The Great Harry Potter Rewatch: Harry Potter and the Philosopher’s Stone

I am a huge fan of the Harry Potter books and (yes, I’m a geek) I’ve probably read them hundreds of times. Having purchased the box set of films, I’ve decided to have a Harry Potter rewatch (until we get to the last two films, which will just be a watch as I’ve not seen them), to see if I can learn to love the films as much as the books (doubtful, but I’ll try).

Up first is Harry Potter and the Philosopher’s Stone, which contains dolls playing the parts of Harry, Ron and Hermione. Oops, sorry, not dolls, they’re just the very young, extremely tiny Daniel Radcliffe, Rupert Grint and Emma Watson. Let’s get this out of the way, the three of them are sweet, and they all look the part, but they can’t act for all the chocolate frogs in the world in this film.

The best child actor in this film is Tom Felton as Draco Malfoy. From that perfect sneer on his face when he encounters Harry for the first time to his indignation at being given detention by McGonagall to his fear in the Forbidden Forest, Felton’s pretty good at embodying the horrid Malfoy.

I love the pre-Hogwarts scenes in this film, because what I loved most about the first book was finding out all about the wizard world. Diagon Alley is one of my favourite fictional places in the world, and this film gets pretty close to how I see it in my head – busy, with surprises in every shopfront, full of strange people. It’s like Oxford Street, but with magic.

Also pretty good are the Dursleys, who are just as contemptible as they are in the book, and Molly Weasley, who is just as lovely, even though we only see her briefly. All the Weasleys are pretty cool, and they’ll definitely be welcomed in further films.

Hagrid, although I find the scaling odd – sometimes he’s massive, sometimes he just looks normal – is played well by Robbie Coltrane (although I’ll never stop associating him with Cracker). He’s the perfect mix of protective and funny.

Once we get to Hogwarts, I don’t feel the film quite lives up to the book. I think the film missed a trick by not including one of Dumbledore’s best lines ever: “Before we begin our banquet, I would like to say a few words. And here they are: Nitwit! Blubber! Oddment! Tweak!”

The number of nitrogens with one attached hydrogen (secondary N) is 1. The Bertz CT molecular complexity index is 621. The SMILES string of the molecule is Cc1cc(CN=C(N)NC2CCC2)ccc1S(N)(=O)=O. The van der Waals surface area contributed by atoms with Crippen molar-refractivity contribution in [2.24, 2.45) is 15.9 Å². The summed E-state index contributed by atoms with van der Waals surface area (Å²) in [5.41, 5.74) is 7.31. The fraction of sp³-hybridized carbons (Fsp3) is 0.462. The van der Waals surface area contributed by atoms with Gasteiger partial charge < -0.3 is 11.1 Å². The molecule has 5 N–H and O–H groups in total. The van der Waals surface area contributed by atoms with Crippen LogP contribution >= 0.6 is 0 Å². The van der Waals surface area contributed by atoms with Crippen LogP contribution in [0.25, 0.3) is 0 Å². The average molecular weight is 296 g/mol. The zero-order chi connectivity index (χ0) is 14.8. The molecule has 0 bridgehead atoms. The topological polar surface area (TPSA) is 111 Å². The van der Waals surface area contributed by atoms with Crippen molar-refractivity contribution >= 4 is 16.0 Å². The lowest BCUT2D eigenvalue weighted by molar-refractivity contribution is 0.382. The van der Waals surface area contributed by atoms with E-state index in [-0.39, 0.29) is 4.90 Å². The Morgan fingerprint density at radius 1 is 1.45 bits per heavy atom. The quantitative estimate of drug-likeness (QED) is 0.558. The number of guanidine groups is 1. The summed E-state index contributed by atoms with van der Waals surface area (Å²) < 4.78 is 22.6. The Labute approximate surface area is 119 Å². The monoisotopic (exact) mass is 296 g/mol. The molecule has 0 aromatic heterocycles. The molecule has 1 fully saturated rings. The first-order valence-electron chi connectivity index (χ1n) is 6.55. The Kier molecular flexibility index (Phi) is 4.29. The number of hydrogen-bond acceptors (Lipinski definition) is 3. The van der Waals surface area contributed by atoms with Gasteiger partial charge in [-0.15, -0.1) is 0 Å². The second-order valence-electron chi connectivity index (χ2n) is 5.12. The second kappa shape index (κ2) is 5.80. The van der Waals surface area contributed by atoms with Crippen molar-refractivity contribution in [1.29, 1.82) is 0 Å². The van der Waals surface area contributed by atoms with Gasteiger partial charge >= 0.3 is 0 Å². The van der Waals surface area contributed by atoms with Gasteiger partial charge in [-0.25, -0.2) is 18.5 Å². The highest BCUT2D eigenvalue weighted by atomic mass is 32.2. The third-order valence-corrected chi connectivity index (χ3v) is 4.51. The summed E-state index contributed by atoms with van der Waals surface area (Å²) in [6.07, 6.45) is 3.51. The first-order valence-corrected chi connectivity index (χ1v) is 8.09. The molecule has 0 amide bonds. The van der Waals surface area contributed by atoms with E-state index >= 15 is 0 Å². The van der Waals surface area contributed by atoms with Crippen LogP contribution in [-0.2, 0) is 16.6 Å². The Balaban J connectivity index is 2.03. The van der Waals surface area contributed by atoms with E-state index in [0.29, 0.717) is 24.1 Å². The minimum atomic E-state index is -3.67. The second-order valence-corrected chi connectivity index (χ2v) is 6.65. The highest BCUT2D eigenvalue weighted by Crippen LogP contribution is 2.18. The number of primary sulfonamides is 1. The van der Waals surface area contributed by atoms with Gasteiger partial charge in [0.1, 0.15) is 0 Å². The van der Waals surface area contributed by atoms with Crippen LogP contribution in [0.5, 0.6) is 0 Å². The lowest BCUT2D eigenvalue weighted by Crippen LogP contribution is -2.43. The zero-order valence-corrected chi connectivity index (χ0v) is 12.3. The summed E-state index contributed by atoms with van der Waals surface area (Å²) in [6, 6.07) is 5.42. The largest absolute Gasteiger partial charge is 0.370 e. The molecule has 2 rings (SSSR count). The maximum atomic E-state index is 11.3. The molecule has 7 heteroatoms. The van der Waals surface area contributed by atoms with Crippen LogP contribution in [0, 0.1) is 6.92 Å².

I was a little bored by the film’s Quidditch scene, which I was also bored with the first time I saw this film. Unfortunately, time has done nothing to improve it. Somehow, seeing almost six minutes of high-speed Quidditch played out on screen is less exciting than reading about it.

More exciting are the final scenes with Harry, Ron and Hermione trying to get to the philosopher’s stone. The chess scene, in particular, is tense and builds brilliantly to the moment Ron makes his final move. Quirrell turning to ash every time he touches Harry, although not quite the way it’s done in the book, is powerful, and seeing the hideous face of Voldemort is actually scary.

There are some essential parts, things I consider essential in the book anyway, missing from the film. I love a bit of angst, so everyone disliking Harry because of the whole Norbert incident is one of my favourite parts of the book, but instead we just get our gang of three getting in trouble for going to see Hagrid. Also not in the film is Hermione solving Snape’s logical quiz to get Harry to the philosopher’s stone, but maybe this was because the writers of the film didn’t understand which bottle got Harry through the fire.

Overall, Harry Potter and the Philosopher’s Stone is a decent adaptation of the first book. It’s light on the darker plots that surface later in the series, and heavy on exposition, but in that way it’s exactly like the book.

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